02 Nov Friday’s Markets Methode Cap for 02/12/2012
What a week! Sandy, a man/woman scorned for a century, threw more than toys out of the cot this week. The last time Wall Street was closed for two days on account of weather was in 1888. It was fortunate that the geeks at the weather bureau chose a name apt for both sexes.
Still, one person tweeted that he had sympathy with Americans after a night with a Sandy in NY years and years ago. By the way, do you follow me on Twitter, @iSayiTrade?
With US markets closed on Monday and Tuesday, volumes on the JSE were a little thin. All, and I mean All, stockmarkets take their lead from US markets, not in exact %, but definitely in direction. Monday was interesting. The JSE spent the whole day in the red (down), but jumped into positive territory in the closing auction. For those interested, the auction is a period (10 minutes before the close or 20 minutes before the opening) where investors and traders make bids and offers to buy and sell shares, but nothing trades. The big JSE comper then makes up a best price for each share and everyone with an equal or better price then trades at that price. Very fair.
The market grinded higher and closed about 2% up for the week. This despite some very negative economic news like the huge trade deficit. Many investors are baffled by the fact that the JSE continues to make new highs despite all the negative news. I tried to explain that in my blog post earlier this week, referring to the massive investment flows into “safe” Bonds out of “risky” equities since 2008.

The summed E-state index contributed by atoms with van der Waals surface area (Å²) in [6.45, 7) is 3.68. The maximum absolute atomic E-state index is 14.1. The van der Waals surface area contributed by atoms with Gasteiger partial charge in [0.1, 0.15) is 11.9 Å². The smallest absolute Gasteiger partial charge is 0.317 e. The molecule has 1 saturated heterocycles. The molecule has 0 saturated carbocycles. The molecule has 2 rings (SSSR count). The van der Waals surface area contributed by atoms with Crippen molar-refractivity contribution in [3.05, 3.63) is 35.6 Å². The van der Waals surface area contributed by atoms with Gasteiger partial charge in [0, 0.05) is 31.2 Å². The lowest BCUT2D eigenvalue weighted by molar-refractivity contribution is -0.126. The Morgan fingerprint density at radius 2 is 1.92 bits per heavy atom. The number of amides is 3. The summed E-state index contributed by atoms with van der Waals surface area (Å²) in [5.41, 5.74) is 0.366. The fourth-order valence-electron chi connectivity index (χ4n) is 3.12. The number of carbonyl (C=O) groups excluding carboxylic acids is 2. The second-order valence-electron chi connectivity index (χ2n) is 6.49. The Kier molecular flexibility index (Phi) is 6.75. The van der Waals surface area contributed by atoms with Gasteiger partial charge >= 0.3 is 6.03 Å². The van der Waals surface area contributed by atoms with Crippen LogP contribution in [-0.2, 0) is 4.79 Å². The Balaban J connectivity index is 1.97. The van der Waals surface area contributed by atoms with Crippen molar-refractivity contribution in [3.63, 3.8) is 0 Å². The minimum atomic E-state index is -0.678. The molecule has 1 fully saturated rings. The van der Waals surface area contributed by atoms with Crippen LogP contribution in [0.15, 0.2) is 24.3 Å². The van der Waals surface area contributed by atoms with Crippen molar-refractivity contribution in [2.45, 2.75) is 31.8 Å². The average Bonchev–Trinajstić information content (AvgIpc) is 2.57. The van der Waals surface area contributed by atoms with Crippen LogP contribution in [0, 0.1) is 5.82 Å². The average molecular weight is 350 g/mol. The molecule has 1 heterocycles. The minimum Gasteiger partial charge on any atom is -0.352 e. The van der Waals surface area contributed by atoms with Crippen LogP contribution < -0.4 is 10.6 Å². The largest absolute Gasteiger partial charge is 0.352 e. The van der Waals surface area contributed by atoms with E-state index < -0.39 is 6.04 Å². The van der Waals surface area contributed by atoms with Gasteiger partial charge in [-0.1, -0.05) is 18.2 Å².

We all know the Fed and other Central Banks pumped massive liquidity into the global monetary system. Investors risk appetite is returning as global markets stabilize. They are no longer concerned about the return “of” their money, but increasingly about the return “on” their money. Cash and Bonds yield a negative real returns (the return after adjusting for inflation). Investors are now looking for yields that can beat inflation and that is mostly in the equity market.
And so the sheep flock to equity markets. How long before it becomes overheated? I don’t know. Until Central Banks start reducing liquidity and increase interest rates this trend can continue for a long time. Like a hot-house effect with too much liquidity chasing a limited number of shares, all the time pushing up valuations. But the ride has just begun; don’t get off the train too early. It is like getting to a party after a long drought and the host opens a barn full of Methode Cap Classique bubbly and all the rest.
But make sure you get home before midnight, the Cinderella hangovers are the worst.
– Gerhard Lampen
Head, Sanlam iTrade